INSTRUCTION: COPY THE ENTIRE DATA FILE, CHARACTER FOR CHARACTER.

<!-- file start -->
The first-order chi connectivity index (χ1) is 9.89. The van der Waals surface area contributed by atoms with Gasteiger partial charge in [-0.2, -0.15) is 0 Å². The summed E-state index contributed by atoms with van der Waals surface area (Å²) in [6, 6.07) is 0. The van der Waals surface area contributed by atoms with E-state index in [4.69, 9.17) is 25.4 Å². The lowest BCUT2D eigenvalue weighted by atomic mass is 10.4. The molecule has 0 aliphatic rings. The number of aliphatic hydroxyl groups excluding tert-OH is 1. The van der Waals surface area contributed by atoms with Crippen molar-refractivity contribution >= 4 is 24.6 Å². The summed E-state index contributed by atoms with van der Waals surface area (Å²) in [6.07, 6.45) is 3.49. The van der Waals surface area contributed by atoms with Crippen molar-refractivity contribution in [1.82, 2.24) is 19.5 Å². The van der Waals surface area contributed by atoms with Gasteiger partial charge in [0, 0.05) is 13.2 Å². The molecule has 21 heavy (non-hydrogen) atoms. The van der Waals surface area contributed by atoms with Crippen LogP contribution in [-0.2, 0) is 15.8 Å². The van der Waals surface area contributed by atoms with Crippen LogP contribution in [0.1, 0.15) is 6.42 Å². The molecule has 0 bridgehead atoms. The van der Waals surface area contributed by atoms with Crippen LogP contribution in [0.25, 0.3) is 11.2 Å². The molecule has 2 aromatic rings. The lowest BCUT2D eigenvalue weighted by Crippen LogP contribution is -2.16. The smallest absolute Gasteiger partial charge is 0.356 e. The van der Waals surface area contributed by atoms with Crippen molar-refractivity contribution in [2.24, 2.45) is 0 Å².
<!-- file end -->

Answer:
The first-order chi connectivity index (χ1) is 9.89. The van der Waals surface area contributed by atoms with Gasteiger partial charge in [-0.2, -0.15) is 0 Å². The summed E-state index contributed by atoms with van der Waals surface area (Å²) in [6, 6.07) is 0. The van der Waals surface area contributed by atoms with E-state index in [4.69, 9.17) is 25.4 Å². The lowest BCUT2D eigenvalue weighted by atomic mass is 10.4. The molecule has 0 aliphatic rings. The number of aliphatic hydroxyl groups excluding tert-OH is 1. The van der Waals surface area contributed by atoms with Crippen molar-refractivity contribution >= 4 is 24.6 Å². The summed E-state index contributed by atoms with van der Waals surface area (Å²) in [6.07, 6.45) is 3.49. The van der Waals surface area contributed by atoms with Crippen molar-refractivity contribution in [1.82, 2.24) is 19.5 Å². The van der Waals surface area contributed by atoms with Gasteiger partial charge in [0, 0.05) is 13.2 Å². The molecule has 21 heavy (non-hydrogen) atoms. The van der Waals surface area contributed by atoms with Crippen LogP contribution in [-0.2, 0) is 15.8 Å². The van der Waals surface area contributed by atoms with Crippen LogP contribution in [0.1, 0.15) is 6.42 Å². The molecule has 0 bridgehead atoms. The van der Waals surface area contributed by atoms with Crippen LogP contribution in [0.25, 0.3) is 11.2 Å². The molecule has 2 aromatic rings. The lowest BCUT2D eigenvalue weighted by Crippen LogP contribution is -2.16. The smallest absolute Gasteiger partial charge is 0.356 e. The van der Waals surface area contributed by atoms with Crippen molar-refractivity contribution in [2.24, 2.45) is 0 Å².